Local legends optimistically ascribe special powers to the mountains that line the narrow, green valley where this tiny community lies. They speak of benevolent, protective peaks that not only offer up an abundance of deer, wild turkey and ginseng roots, but also keep bad things out.
Especially nasty weather.
It was into this supposedly sheltered cocoon that a tornado -- one of dozens that strafed the nation's midsection over the weekend -- recklessly swept on Sunday evening. The torment cost Mossy Grove and surrounding Morgan County seven lives, making it one of the hardest-hit regions in an extraordinary swarm of tornadoes that killed 36 people along a jagged line from Louisiana to Ohio.
But here today, as sallow survivors walked gingerly through tangled phone lines and over piles of shredded cinder block, they mourned more than lost lives. They also lamented the loss of their once unshakable sense of security, here in this sliver of flat land between Lone Mountain and its scruffy neighbor, Little Brushy Mountain. They wondered if they would ever feel safe again.
"The mountains were here to protect us -- it's like they just turned their back," Brenda Bunch said as she helped her friends, Kevin and Tina Freels, search for the remnants of their lives.
There has been much of late to test the sturdy faith of people in Mossy Grove. They've watched as jobs dried up over the years, one manufacturing plant after another closing, leaving behind unemployment slips and overdue bills. About the only big employers in the region now are the two nearby prisons, one of which -- Brushy Mountain State Prison -- held Martin Luther King Jr.'s killer, James Earl Ray, until his death in 1998.
Many of the people who watched the tornado hiss and moan down Lone Mountain earned their livings at the prisons or in the businesses that serve them. One of them -- an affable prison guard named Mike Williams Sr. -- died Sunday at his home near the base of Lone Mountain.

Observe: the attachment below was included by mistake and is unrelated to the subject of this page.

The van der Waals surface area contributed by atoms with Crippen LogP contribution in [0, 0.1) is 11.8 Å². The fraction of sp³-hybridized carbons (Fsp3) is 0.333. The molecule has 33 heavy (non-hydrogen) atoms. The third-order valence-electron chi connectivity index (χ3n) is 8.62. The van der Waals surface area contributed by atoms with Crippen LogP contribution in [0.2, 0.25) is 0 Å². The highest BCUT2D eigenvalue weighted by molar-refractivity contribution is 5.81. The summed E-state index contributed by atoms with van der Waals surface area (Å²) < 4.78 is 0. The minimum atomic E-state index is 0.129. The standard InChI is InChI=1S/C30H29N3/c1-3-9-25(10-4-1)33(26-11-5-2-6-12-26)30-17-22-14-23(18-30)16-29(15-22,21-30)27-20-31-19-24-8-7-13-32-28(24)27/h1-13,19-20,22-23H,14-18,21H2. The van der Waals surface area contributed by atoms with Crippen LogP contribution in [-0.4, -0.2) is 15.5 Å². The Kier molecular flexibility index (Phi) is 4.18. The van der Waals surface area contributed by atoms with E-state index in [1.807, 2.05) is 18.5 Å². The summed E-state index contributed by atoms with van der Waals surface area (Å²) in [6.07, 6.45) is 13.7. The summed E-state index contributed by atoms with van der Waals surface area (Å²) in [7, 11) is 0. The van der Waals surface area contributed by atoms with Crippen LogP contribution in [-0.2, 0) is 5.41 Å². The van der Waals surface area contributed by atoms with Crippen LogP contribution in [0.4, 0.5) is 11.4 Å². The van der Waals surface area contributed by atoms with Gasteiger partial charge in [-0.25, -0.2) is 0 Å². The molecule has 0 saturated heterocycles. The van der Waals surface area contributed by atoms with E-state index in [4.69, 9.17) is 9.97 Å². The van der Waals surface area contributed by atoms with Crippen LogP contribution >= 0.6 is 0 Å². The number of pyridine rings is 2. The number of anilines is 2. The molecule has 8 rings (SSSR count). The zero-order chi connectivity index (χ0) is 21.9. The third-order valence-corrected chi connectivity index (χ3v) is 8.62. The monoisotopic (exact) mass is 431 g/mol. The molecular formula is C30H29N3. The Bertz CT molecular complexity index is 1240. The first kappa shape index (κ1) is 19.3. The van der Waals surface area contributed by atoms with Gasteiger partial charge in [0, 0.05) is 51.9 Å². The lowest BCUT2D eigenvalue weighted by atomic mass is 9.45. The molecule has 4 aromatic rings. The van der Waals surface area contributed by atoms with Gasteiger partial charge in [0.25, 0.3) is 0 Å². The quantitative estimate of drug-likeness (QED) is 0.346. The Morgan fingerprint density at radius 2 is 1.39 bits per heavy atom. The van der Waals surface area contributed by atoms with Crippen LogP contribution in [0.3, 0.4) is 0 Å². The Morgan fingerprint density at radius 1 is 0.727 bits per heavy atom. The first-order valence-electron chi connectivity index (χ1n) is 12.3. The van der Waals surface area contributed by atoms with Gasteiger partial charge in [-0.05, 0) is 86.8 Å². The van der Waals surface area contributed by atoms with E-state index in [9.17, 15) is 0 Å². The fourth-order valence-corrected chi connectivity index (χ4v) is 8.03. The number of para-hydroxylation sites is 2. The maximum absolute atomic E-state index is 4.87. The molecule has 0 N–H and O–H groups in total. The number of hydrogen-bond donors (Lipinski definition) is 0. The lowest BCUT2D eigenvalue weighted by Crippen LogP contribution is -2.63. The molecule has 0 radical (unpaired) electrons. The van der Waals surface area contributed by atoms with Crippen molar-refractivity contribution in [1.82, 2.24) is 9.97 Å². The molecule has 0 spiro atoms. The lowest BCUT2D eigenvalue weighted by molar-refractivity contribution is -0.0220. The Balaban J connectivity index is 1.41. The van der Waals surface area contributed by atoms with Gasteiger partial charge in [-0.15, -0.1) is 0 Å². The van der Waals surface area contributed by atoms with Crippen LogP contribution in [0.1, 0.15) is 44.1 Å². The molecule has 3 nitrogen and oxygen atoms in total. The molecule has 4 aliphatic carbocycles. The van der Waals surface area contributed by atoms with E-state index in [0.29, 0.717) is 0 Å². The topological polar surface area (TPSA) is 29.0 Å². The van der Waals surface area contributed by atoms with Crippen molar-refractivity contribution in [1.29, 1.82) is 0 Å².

All morning, friends and relatives drove up to the now barely distinguishable house. They piled splintered wood or separated reusable metal. Others stared at the ground solemnly, as if at a funeral, seeking a quiet space of their own while backhoes and chain saws filled the ruined neighborhood around them with sound.
None spoke above a whisper.
Williams's house was pushed flat by the wind, but black work boots outside his back door were left untouched, testaments to the storm's fickle nature. His friend Ann Russell grasped for words as she listlessly poked through Williams's car. She needed a token to remember her friend, but it had to be the right one. This is the way she grieves.
Finally, she settled on a handgrip he had used to strengthen his forearms. Only she knows why.
"I don't want much," said Russell, her eyes red-rimmed and swollen.
A couple of smashed houses down Lone Mountain Road, the Freelses' daughter, Lindsey, a 9-year-old kiddie contest beauty queen with long, blond hair, cradled a cardboard box filled with treasures: a Nintendo control box, a shabby Barbie doll, a bottle of bubble mix. The grown-ups had been seeking her out all day, maybe because she had the least to forget and the most to look forward to.
When her mother bawled, Lindsey told her: "Don't cry, Momma. We're going to be all right."